This is a city worthy of a family visit.  A long weekend to show my wife and kids that there are no strollers on the street.  Here, mothers carry their children in their arms until they are old enough to walk.  When they can walk they do so.  A different currency and no spaghetti on the menu.  A city under siege.  A city pushing back with all of its might.  And at the same time completely beckoning and welcoming.  Completely different, completely foreign.  Completely Tbilisi.


“Don’t you ever wanna just roll down that highway wherever it goes?”

“In my experience, wanderlust is vastly overrated.  Every time I’ve ever taken to the road it’s carried to someplace worse than I was before.”

The above quote is from Steve Earle’s novel, I’ll Never Get Out of This World Alive which I finished on my recent trip to New Delhi.  While my experience with wanderlust has been much more fortunate, I can completely understand the sentiment.  In the case of my trip to India, I think it applies.

Don’t get me wrong.  India was fascinating.  The food was good; the people were warm and really pleasant.  But India itself is a land of contradiction.  Gut-wrenchingly so.   The sheer fact that it is the largest democracy in the world with such staggering poverty is something I can’t reconcile in my head.

Of course, I would be wrong to judge the whole of India based on a week-long conference even with several trips outside of the hotel with folks who know the city.  And I must say, even in the traffic-choked, smog shrouded capital, the city hints of the treasures held in the rest of country.  The brilliance of color in the local dress and the intensely delicious flavors of Indian cuisine were enough to make this traveler curious about what lies outside of the dusty streets of the capital.

That said, I get the feeling I may never get the chance to experience the rest of this country.  Maybe I’m too old.  Maybe all the truffles and foie gras have made me timid, weak and flabby.  Or maybe, sometimes, wanderlust is indeed overrated.

Texas Time

“Are you bored yet?”

That’s the question I get from, well, pretty much everyone who isn’t around me here in Houston.  The answer is, “No, not yet.”

Not at all.

Between the doctor’s appointments, sojourns to the grocery store, post office and whatnot, I’ve actually been keeping up with what’s going on in the office.  I’ve been fortunate enough to see friends from all over.  Sometimes in the same day.  Did I mention the grocery stores?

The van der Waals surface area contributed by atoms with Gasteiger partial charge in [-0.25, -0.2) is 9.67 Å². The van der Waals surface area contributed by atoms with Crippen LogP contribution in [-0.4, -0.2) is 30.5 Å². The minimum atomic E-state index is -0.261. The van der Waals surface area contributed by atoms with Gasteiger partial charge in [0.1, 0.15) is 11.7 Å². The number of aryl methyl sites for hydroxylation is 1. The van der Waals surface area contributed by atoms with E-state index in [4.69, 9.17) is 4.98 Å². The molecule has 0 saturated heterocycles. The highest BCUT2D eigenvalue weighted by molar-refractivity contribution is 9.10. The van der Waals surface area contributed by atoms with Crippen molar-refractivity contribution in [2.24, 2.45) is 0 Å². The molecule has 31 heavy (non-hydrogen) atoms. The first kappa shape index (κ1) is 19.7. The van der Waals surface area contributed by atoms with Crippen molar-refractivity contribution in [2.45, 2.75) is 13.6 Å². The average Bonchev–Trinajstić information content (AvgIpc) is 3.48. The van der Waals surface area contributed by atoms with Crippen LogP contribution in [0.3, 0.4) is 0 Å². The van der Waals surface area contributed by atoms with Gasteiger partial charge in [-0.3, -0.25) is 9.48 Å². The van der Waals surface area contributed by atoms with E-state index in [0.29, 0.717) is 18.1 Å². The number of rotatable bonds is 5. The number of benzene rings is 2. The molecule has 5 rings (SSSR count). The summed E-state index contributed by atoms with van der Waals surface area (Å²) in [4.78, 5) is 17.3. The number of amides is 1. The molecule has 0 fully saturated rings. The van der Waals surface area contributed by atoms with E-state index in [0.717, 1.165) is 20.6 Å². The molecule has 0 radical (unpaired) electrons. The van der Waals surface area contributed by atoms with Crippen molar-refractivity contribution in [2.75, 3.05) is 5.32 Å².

Oh, and then there are the wineries, museums, the zoo, brewery and ice cream factory that we’ve managed to visit.  Life’s good here in Texas.

Now, if we could just get this baby thing underway…

Marooned in Prague!

As strands of “I’ll be Home for Christmas” still linger in the wires of my freshly unplugged stereo, I check my flight online and am forced to break the bad news to Mrs. NH.

Pregnant Mrs. NH, mind you.

At first, she doesn’t believe me. Then, she asks me to pull up the page to prove it. Then, she swears like a sailor. I love Mrs. NH.

It blinks in red.  CANCELED.

This is about to be a bigger PITA than that darned volcano that kept me in Ukraine this year. But at least, for now, I’m stranded at home. The real pain begins when I can’t get online.  Even to blog.  Waiting for a non-existent connection in Frankfurt. With bags the size of a trailer.  And the travel wrath of Little NH in full force.

A last, big, slobbery kiss goodbye, 2010.

I hope to keep you posted. Otherwise, um, happy new year?

Home in Prague

We’ve logged over 2500 miles on the car odometer (not counting distances traveled on ferries) and now we’re back home.  We made a pit stop in Munich yesterday to enjoy a really sunny afternoon/evening in the English Garden.  It is always a nice way to wrap up a trip.

Now we’re home and unloaded but not totally unpacked.  I whipped up a batch of guacamole and we all had a nice chip and guac lunch.  Tacos are for dinner.

Little NH is enjoying a nap in her bed and I think Mrs. NH is enjoying one on the couch.

For the first time in a week or two, I’m wearing clean clothes.  What a concept.

Why I Travel

Having traveled over 1500 miles in the car and a few hundred more on a ferry, we’re about to begin the northern swing of our trip and head out of Sardegna.  I’m sporting 2-week beard and have told and heard just about every story known to man to and from my traveling companions.  Still, I’m not sick of them and I don’t think they’re completely sick of me.  I’m not tired of traveling, I’m not tired of hotels and I’m not tired of the beach.

The fact is, these are the two people and times that I wish for every time I am away on some trip to some far-flung, God-forsaken post-communist country.  Heck, it’s not even the travel with my girls that I miss, it’s just them.  (But yeah, the travel is cool.)  So, it’s good to know that when we are all together for an extended period, we don’t totally drive each other nuts.

Things are completely fluid in my job right now so we decided to take this trip and really make it count.  It has.  When we were in the midst of planning, I only had to remind myself that it might one of the last trips we get to take to this part of the world.  That help to put things into perspective and has made it easy to check work e-mail on a non-compulsive basis.  That’s the only way to live.  Besides, it’s really hard to hold a phone in the right hand, scrolling and reading e-mails, while sipping from a Negroni in the left.

Priorities, peeps.  Priorities.

Two Weeks

Man. Two weeks since I posted. I guess that’s some sort of record. Just here to commemorate. I’m about to head out of town again. In just a few days. To the boot. With the family. To see more family. And eat. Lots. Nothing more to see here. Move along.

From a Cafe in Tbilisi

Jobs that entail international travel usually consist of a couple of hours of meetings and many hours of traveling and killing time between them. That’s what I am doing now – sitting in a cafe in the Georgian capitol waiting to go to another meeting. My travel partner is in the booth across from me catching up with an old friend in Georgian. Thankfully, I can’t understand a word. So, I’m taking advantage of free wi-fi, surfing the web and catching up on e-mail. Too bad it’s too early for a martini. It sure would make things more interesting!